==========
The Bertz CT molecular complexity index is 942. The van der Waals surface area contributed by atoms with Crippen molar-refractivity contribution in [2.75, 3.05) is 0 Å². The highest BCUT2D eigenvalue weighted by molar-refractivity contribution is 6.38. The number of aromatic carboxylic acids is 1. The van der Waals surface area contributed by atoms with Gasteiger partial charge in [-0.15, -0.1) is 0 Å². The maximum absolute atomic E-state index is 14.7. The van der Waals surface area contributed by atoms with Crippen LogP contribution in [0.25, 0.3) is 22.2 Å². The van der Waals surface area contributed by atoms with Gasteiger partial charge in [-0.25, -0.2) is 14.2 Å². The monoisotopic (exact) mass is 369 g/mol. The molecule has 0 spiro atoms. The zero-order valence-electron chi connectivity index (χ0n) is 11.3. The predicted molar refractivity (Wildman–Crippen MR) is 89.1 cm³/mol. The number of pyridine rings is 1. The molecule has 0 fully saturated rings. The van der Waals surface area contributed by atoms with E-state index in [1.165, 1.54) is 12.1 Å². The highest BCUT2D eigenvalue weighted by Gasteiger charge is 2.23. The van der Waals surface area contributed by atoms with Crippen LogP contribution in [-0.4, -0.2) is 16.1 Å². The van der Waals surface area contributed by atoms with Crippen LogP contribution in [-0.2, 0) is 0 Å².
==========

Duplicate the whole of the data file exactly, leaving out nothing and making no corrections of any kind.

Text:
The Bertz CT molecular complexity index is 942. The van der Waals surface area contributed by atoms with Crippen molar-refractivity contribution in [2.75, 3.05) is 0 Å². The highest BCUT2D eigenvalue weighted by molar-refractivity contribution is 6.38. The number of aromatic carboxylic acids is 1. The van der Waals surface area contributed by atoms with Gasteiger partial charge in [-0.15, -0.1) is 0 Å². The maximum absolute atomic E-state index is 14.7. The van der Waals surface area contributed by atoms with Crippen LogP contribution in [0.25, 0.3) is 22.2 Å². The van der Waals surface area contributed by atoms with Gasteiger partial charge in [-0.25, -0.2) is 14.2 Å². The monoisotopic (exact) mass is 369 g/mol. The molecule has 0 spiro atoms. The zero-order valence-electron chi connectivity index (χ0n) is 11.3. The predicted molar refractivity (Wildman–Crippen MR) is 89.1 cm³/mol. The number of pyridine rings is 1. The molecule has 0 fully saturated rings. The van der Waals surface area contributed by atoms with E-state index in [1.165, 1.54) is 12.1 Å². The highest BCUT2D eigenvalue weighted by Gasteiger charge is 2.23. The van der Waals surface area contributed by atoms with Crippen LogP contribution in [-0.4, -0.2) is 16.1 Å². The van der Waals surface area contributed by atoms with Crippen LogP contribution in [-0.2, 0) is 0 Å².